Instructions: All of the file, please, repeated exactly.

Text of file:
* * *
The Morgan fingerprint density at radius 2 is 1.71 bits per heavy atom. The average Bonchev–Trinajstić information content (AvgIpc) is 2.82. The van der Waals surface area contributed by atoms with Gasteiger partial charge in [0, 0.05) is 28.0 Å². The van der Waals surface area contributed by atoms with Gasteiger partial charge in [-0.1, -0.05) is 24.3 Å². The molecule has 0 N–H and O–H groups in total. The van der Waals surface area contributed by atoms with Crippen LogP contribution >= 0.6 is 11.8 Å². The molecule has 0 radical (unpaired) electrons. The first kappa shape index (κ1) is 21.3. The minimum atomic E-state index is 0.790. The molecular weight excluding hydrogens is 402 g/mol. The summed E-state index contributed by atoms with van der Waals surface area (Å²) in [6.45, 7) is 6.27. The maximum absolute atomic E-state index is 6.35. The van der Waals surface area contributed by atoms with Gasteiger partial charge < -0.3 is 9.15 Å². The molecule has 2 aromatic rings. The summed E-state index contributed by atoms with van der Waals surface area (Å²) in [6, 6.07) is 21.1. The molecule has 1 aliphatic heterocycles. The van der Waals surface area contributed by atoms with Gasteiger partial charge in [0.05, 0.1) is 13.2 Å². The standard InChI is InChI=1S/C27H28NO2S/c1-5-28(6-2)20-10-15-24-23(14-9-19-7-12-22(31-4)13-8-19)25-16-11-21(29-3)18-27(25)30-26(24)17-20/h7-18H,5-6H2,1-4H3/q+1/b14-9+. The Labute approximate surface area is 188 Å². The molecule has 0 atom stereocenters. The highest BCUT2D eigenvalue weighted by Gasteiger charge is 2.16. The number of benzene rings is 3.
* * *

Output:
The Morgan fingerprint density at radius 2 is 1.71 bits per heavy atom. The average Bonchev–Trinajstić information content (AvgIpc) is 2.82. The van der Waals surface area contributed by atoms with Gasteiger partial charge in [0, 0.05) is 28.0 Å². The van der Waals surface area contributed by atoms with Gasteiger partial charge in [-0.1, -0.05) is 24.3 Å². The molecule has 0 N–H and O–H groups in total. The van der Waals surface area contributed by atoms with Crippen LogP contribution >= 0.6 is 11.8 Å². The molecule has 0 radical (unpaired) electrons. The first kappa shape index (κ1) is 21.3. The minimum atomic E-state index is 0.790. The molecular weight excluding hydrogens is 402 g/mol. The summed E-state index contributed by atoms with van der Waals surface area (Å²) in [6.45, 7) is 6.27. The maximum absolute atomic E-state index is 6.35. The van der Waals surface area contributed by atoms with Gasteiger partial charge < -0.3 is 9.15 Å². The molecule has 2 aromatic rings. The summed E-state index contributed by atoms with van der Waals surface area (Å²) in [6, 6.07) is 21.1. The molecule has 1 aliphatic heterocycles. The van der Waals surface area contributed by atoms with Gasteiger partial charge in [0.05, 0.1) is 13.2 Å². The standard InChI is InChI=1S/C27H28NO2S/c1-5-28(6-2)20-10-15-24-23(14-9-19-7-12-22(31-4)13-8-19)25-16-11-21(29-3)18-27(25)30-26(24)17-20/h7-18H,5-6H2,1-4H3/q+1/b14-9+. The Labute approximate surface area is 188 Å². The molecule has 0 atom stereocenters. The highest BCUT2D eigenvalue weighted by Gasteiger charge is 2.16. The number of benzene rings is 3.